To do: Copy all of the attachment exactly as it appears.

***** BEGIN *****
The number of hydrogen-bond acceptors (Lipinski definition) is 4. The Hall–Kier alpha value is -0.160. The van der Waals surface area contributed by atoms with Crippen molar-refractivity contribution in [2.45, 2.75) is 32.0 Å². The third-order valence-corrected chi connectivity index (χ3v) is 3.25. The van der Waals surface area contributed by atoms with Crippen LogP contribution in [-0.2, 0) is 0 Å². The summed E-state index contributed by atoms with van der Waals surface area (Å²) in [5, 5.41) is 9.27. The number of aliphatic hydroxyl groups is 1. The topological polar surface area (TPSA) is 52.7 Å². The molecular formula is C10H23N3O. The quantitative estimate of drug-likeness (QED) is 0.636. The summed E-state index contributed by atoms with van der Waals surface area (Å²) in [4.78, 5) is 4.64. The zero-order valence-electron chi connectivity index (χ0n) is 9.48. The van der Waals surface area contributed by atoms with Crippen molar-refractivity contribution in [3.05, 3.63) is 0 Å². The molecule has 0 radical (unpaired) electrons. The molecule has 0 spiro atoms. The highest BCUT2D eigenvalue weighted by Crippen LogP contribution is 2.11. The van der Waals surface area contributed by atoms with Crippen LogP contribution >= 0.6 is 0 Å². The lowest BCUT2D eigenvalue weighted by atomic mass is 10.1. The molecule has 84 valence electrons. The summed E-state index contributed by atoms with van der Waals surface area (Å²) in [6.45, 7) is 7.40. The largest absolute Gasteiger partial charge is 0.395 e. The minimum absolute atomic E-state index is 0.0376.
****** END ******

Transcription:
The number of hydrogen-bond acceptors (Lipinski definition) is 4. The Hall–Kier alpha value is -0.160. The van der Waals surface area contributed by atoms with Crippen molar-refractivity contribution in [2.45, 2.75) is 32.0 Å². The third-order valence-corrected chi connectivity index (χ3v) is 3.25. The van der Waals surface area contributed by atoms with Crippen LogP contribution in [-0.2, 0) is 0 Å². The summed E-state index contributed by atoms with van der Waals surface area (Å²) in [5, 5.41) is 9.27. The number of aliphatic hydroxyl groups is 1. The topological polar surface area (TPSA) is 52.7 Å². The molecular formula is C10H23N3O. The quantitative estimate of drug-likeness (QED) is 0.636. The summed E-state index contributed by atoms with van der Waals surface area (Å²) in [4.78, 5) is 4.64. The zero-order valence-electron chi connectivity index (χ0n) is 9.48. The van der Waals surface area contributed by atoms with Crippen molar-refractivity contribution in [3.05, 3.63) is 0 Å². The molecule has 0 radical (unpaired) electrons. The molecule has 0 spiro atoms. The highest BCUT2D eigenvalue weighted by Crippen LogP contribution is 2.11. The van der Waals surface area contributed by atoms with Crippen LogP contribution >= 0.6 is 0 Å². The lowest BCUT2D eigenvalue weighted by atomic mass is 10.1. The molecule has 84 valence electrons. The summed E-state index contributed by atoms with van der Waals surface area (Å²) in [6.45, 7) is 7.40. The largest absolute Gasteiger partial charge is 0.395 e. The minimum absolute atomic E-state index is 0.0376.